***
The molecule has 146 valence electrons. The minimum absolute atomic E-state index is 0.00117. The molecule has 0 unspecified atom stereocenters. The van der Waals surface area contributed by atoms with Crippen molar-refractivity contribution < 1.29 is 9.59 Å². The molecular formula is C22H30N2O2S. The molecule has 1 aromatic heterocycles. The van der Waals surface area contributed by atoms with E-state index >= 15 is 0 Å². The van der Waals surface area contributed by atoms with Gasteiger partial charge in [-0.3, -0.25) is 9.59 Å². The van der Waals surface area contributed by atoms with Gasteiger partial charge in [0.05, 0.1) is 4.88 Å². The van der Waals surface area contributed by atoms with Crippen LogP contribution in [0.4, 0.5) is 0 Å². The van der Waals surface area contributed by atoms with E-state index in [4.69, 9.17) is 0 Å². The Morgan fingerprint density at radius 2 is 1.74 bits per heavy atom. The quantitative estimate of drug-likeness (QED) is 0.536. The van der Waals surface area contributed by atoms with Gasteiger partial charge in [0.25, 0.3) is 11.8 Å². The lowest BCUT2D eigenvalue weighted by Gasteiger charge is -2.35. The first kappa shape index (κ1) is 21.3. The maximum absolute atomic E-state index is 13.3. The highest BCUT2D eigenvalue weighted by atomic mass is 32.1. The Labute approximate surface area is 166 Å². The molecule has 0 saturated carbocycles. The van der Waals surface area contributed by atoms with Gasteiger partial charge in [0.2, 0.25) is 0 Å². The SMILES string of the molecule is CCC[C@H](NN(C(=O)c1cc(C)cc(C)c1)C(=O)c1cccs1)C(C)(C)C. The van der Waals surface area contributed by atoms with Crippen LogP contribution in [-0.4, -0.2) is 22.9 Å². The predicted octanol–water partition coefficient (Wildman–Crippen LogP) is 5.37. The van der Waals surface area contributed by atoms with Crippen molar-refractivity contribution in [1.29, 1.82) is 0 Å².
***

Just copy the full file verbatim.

The molecule has 146 valence electrons. The minimum absolute atomic E-state index is 0.00117. The molecule has 0 unspecified atom stereocenters. The van der Waals surface area contributed by atoms with Crippen molar-refractivity contribution < 1.29 is 9.59 Å². The molecular formula is C22H30N2O2S. The molecule has 1 aromatic heterocycles. The van der Waals surface area contributed by atoms with E-state index >= 15 is 0 Å². The van der Waals surface area contributed by atoms with Gasteiger partial charge in [-0.3, -0.25) is 9.59 Å². The van der Waals surface area contributed by atoms with Gasteiger partial charge in [0.05, 0.1) is 4.88 Å². The van der Waals surface area contributed by atoms with Crippen LogP contribution in [0.4, 0.5) is 0 Å². The van der Waals surface area contributed by atoms with E-state index in [4.69, 9.17) is 0 Å². The Morgan fingerprint density at radius 2 is 1.74 bits per heavy atom. The quantitative estimate of drug-likeness (QED) is 0.536. The van der Waals surface area contributed by atoms with Gasteiger partial charge in [0.25, 0.3) is 11.8 Å². The lowest BCUT2D eigenvalue weighted by Gasteiger charge is -2.35. The first kappa shape index (κ1) is 21.3. The maximum absolute atomic E-state index is 13.3. The highest BCUT2D eigenvalue weighted by atomic mass is 32.1. The Labute approximate surface area is 166 Å². The molecule has 0 saturated carbocycles. The van der Waals surface area contributed by atoms with Gasteiger partial charge in [0.2, 0.25) is 0 Å². The SMILES string of the molecule is CCC[C@H](NN(C(=O)c1cc(C)cc(C)c1)C(=O)c1cccs1)C(C)(C)C. The van der Waals surface area contributed by atoms with Crippen LogP contribution in [-0.4, -0.2) is 22.9 Å². The predicted octanol–water partition coefficient (Wildman–Crippen LogP) is 5.37. The van der Waals surface area contributed by atoms with Crippen molar-refractivity contribution in [1.29, 1.82) is 0 Å².